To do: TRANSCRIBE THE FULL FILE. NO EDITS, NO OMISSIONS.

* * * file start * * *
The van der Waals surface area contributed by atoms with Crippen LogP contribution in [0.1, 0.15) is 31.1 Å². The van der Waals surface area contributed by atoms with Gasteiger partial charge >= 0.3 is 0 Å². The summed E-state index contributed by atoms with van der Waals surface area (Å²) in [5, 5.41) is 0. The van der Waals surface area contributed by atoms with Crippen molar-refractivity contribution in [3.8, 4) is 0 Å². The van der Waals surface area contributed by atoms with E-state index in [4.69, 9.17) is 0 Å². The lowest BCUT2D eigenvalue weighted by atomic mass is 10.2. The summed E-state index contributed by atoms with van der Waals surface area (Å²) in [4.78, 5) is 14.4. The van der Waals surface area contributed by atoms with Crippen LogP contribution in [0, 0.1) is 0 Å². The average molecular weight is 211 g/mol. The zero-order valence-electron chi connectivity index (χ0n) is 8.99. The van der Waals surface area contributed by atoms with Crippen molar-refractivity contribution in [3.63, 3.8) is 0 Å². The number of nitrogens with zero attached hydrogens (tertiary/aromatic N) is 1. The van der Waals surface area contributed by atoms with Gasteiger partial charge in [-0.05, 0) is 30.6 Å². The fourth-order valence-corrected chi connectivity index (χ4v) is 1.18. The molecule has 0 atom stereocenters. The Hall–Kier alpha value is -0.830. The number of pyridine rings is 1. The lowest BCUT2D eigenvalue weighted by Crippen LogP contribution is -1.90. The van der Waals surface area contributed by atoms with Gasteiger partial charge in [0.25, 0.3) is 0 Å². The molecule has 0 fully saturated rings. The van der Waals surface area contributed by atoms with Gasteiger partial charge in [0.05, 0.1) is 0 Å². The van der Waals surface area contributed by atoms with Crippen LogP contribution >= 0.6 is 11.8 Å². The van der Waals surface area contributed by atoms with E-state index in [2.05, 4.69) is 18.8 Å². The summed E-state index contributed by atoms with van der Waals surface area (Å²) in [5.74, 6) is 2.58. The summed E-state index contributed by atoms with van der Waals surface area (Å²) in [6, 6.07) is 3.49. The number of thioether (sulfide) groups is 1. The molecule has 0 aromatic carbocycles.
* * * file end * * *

The van der Waals surface area contributed by atoms with Crippen LogP contribution in [0.1, 0.15) is 31.1 Å². The van der Waals surface area contributed by atoms with Gasteiger partial charge >= 0.3 is 0 Å². The summed E-state index contributed by atoms with van der Waals surface area (Å²) in [5, 5.41) is 0. The van der Waals surface area contributed by atoms with Crippen molar-refractivity contribution in [3.8, 4) is 0 Å². The van der Waals surface area contributed by atoms with E-state index in [4.69, 9.17) is 0 Å². The lowest BCUT2D eigenvalue weighted by atomic mass is 10.2. The summed E-state index contributed by atoms with van der Waals surface area (Å²) in [4.78, 5) is 14.4. The van der Waals surface area contributed by atoms with Crippen LogP contribution in [0, 0.1) is 0 Å². The average molecular weight is 211 g/mol. The zero-order valence-electron chi connectivity index (χ0n) is 8.99. The van der Waals surface area contributed by atoms with Crippen molar-refractivity contribution in [3.63, 3.8) is 0 Å². The number of nitrogens with zero attached hydrogens (tertiary/aromatic N) is 1. The van der Waals surface area contributed by atoms with Gasteiger partial charge in [-0.05, 0) is 30.6 Å². The fourth-order valence-corrected chi connectivity index (χ4v) is 1.18. The molecule has 0 atom stereocenters. The Hall–Kier alpha value is -0.830. The number of pyridine rings is 1. The lowest BCUT2D eigenvalue weighted by Crippen LogP contribution is -1.90. The van der Waals surface area contributed by atoms with Gasteiger partial charge in [0.25, 0.3) is 0 Å². The molecule has 0 fully saturated rings. The van der Waals surface area contributed by atoms with Gasteiger partial charge in [0.05, 0.1) is 0 Å². The van der Waals surface area contributed by atoms with Crippen LogP contribution >= 0.6 is 11.8 Å². The van der Waals surface area contributed by atoms with E-state index in [2.05, 4.69) is 18.8 Å². The summed E-state index contributed by atoms with van der Waals surface area (Å²) in [5.74, 6) is 2.58. The summed E-state index contributed by atoms with van der Waals surface area (Å²) in [6, 6.07) is 3.49. The number of thioether (sulfide) groups is 1. The molecule has 0 aromatic carbocycles.